- The Washington Times - Friday, November 7, 2008

When you are five-feet, two-inches tall many full-size cars do not fit very well.

Years ago Linda Smith solved that dilemma by driving a 1963 Volkswagen that was more her size. By the autumn of 2003 the Beetle was long gone and she and her husband, Dennis, were looking for a car that was the right size for her.

Mr. Smith had grown up with a Toyota Corona in his family and was familiar with the intricacies of the Japanese car. He convinced his wife that a Corona would fit her just fine.

As he was scrolling on his computer through cars for sale he located a 1972 Toyota Corona in Key West, Fla., and shared his discovery with his wife. “We ought to check it out,” she said. “It’ll be like a mini-vacation.”

When they arrived in Key West they found a 13-foot, 11-inch-long Corona with a 1.9-liter, four-cylinder engine. The then 31-year-old four-door sedan had been driven only an incredible 1,900 miles.

The Corona, still wearing the original coat of Diana Olive paint, was attractive to both the Smiths until the engine hood was lifted. “A radiator hose had blown,” Mr. Smith says, “So everything was orange.”

They purchased the virtually unused car and, with 108 horsepower at their command, set out on a journey in the 2,170-pound car across the length of Florida, Georgia, both Carolinas and most of Virginia. By the time they arrived at their Oakton home on the little 13-inch tires they had almost doubled the mileage recorded by the odometer. Fuel economy of 30 mpg was delivered on the trip.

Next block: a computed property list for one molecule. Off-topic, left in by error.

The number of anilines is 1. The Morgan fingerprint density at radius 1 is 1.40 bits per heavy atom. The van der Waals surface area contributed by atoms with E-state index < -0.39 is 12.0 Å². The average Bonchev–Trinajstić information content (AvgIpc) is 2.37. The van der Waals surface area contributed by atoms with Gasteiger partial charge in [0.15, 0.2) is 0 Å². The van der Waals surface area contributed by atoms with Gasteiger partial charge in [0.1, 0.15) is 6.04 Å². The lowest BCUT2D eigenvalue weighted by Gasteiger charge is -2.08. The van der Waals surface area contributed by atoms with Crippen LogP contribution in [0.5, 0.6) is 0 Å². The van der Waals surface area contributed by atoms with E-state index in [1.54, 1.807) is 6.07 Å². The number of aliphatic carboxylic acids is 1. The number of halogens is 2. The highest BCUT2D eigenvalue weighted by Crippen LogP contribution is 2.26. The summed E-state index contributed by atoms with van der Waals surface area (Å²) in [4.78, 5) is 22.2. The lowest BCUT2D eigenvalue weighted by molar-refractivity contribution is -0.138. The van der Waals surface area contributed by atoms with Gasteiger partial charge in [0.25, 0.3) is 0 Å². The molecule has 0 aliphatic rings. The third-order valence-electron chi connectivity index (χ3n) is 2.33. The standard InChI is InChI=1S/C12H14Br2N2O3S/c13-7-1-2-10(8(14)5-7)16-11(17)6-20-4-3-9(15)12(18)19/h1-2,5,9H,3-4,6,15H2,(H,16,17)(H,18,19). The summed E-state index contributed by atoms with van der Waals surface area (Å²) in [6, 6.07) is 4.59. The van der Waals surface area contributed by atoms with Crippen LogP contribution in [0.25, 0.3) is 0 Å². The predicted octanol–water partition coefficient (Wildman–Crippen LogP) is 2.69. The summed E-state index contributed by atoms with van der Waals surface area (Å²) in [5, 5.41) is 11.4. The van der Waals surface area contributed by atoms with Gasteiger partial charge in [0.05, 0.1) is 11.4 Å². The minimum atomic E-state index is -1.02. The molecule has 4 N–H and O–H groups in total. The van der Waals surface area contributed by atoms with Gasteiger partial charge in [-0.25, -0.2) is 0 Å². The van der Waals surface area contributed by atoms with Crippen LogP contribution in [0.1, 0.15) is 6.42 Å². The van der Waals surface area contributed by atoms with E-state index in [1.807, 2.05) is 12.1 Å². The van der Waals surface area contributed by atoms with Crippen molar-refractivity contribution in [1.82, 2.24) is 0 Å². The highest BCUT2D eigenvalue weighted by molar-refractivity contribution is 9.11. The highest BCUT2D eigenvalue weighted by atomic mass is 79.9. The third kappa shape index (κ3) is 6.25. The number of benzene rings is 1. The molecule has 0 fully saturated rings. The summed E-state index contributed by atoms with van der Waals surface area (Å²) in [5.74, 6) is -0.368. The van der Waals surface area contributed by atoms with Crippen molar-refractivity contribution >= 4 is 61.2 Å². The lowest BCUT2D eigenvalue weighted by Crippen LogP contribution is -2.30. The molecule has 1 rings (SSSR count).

“The Corona was the mid-size Toyota of the day,” Mr. Smith explains. “It was larger than the Corolla and smaller than the luxury Crown model.”

The cozy deluxe model Corona is 62-inches wide and 55-inches high. Under the white headliner the rest of the cabin down to the carpet is black. The automatic transmission gear selector is on the steering column because the front seat is of the bench variety.

Beneath the dashboard is a dealer-installed air conditioning unit. A small, unlit vanity mirror is attached to the back of the right visor.

On the outside of the car at either end of the rear window is a vent to encourage air to flow through the cabin.

Each of the three spokes supporting the steering wheel has a separate horn button. Typical of the era is the existence of four ashtrays in the car. However, Mrs. Smith points out, “There are no cupholders.”

An AM/FM radio is mounted in the center of the dashboard and Mr. Smith has an authentic original 8-track tape player still in the box but ready for installation. The most unusual item in the car, according to Mr. Smith, is the clock which, he says, “actually works.”

The Corona came to the United States just in time for the first energy crisis in 1973 and the thrifty car became quite popular. “It proved to be a great value,” Mr. Smith says. “It was reliable, easy to maintain and work on, very affordable to buy and economical to drive.”

About his car, he observes, “Their sheer reliability meant most of them racked up hundreds of thousands of miles before finally going to the scrap yeards.”

That theory explains why not many Coronas are found wearing antique license plates.

The small car has a number of deluxe features including backup lights, power disc brakes and a dozen red defogger lines in the rear window.

An optimistic speedometer has a high figure of 120 mph. Mr. Smith says, “It might do 80 down hill if you’re lucky.”

The odometer in the Toyota Corona has now recorded 3,700 miles but is certain to be accumulating more miles because, Mrs. Smith says, “I like to get it out and drive.”

Copyright © 2022 The Washington Times, LLC. Click here for reprint permission.

Please read our comment policy before commenting.

Click to Read More and View Comments

Click to Hide